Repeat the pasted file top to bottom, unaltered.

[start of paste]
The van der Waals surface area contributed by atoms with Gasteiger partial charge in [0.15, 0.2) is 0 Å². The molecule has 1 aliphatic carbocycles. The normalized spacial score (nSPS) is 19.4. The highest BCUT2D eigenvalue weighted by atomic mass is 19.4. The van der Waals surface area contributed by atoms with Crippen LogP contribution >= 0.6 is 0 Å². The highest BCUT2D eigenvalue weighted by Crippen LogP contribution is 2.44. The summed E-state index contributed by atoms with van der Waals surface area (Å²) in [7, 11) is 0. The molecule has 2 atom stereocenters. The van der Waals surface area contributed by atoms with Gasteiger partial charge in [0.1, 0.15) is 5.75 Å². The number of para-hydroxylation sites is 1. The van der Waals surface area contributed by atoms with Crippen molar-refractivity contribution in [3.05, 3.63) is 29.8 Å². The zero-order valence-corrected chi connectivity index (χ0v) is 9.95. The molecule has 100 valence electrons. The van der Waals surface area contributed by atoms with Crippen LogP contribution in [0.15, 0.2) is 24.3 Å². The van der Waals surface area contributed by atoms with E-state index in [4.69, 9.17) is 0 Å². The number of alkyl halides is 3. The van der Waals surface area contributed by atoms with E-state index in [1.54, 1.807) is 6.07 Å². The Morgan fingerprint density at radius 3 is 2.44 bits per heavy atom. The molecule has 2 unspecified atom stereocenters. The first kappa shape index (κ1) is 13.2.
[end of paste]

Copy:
The van der Waals surface area contributed by atoms with Gasteiger partial charge in [0.15, 0.2) is 0 Å². The molecule has 1 aliphatic carbocycles. The normalized spacial score (nSPS) is 19.4. The highest BCUT2D eigenvalue weighted by atomic mass is 19.4. The van der Waals surface area contributed by atoms with Crippen LogP contribution >= 0.6 is 0 Å². The highest BCUT2D eigenvalue weighted by Crippen LogP contribution is 2.44. The summed E-state index contributed by atoms with van der Waals surface area (Å²) in [7, 11) is 0. The molecule has 2 atom stereocenters. The van der Waals surface area contributed by atoms with Gasteiger partial charge in [0.1, 0.15) is 5.75 Å². The number of para-hydroxylation sites is 1. The van der Waals surface area contributed by atoms with Crippen molar-refractivity contribution in [3.05, 3.63) is 29.8 Å². The zero-order valence-corrected chi connectivity index (χ0v) is 9.95. The molecule has 100 valence electrons. The van der Waals surface area contributed by atoms with Crippen LogP contribution in [0.15, 0.2) is 24.3 Å². The van der Waals surface area contributed by atoms with E-state index in [4.69, 9.17) is 0 Å². The number of alkyl halides is 3. The van der Waals surface area contributed by atoms with E-state index in [1.54, 1.807) is 6.07 Å². The Morgan fingerprint density at radius 3 is 2.44 bits per heavy atom. The molecule has 2 unspecified atom stereocenters. The first kappa shape index (κ1) is 13.2.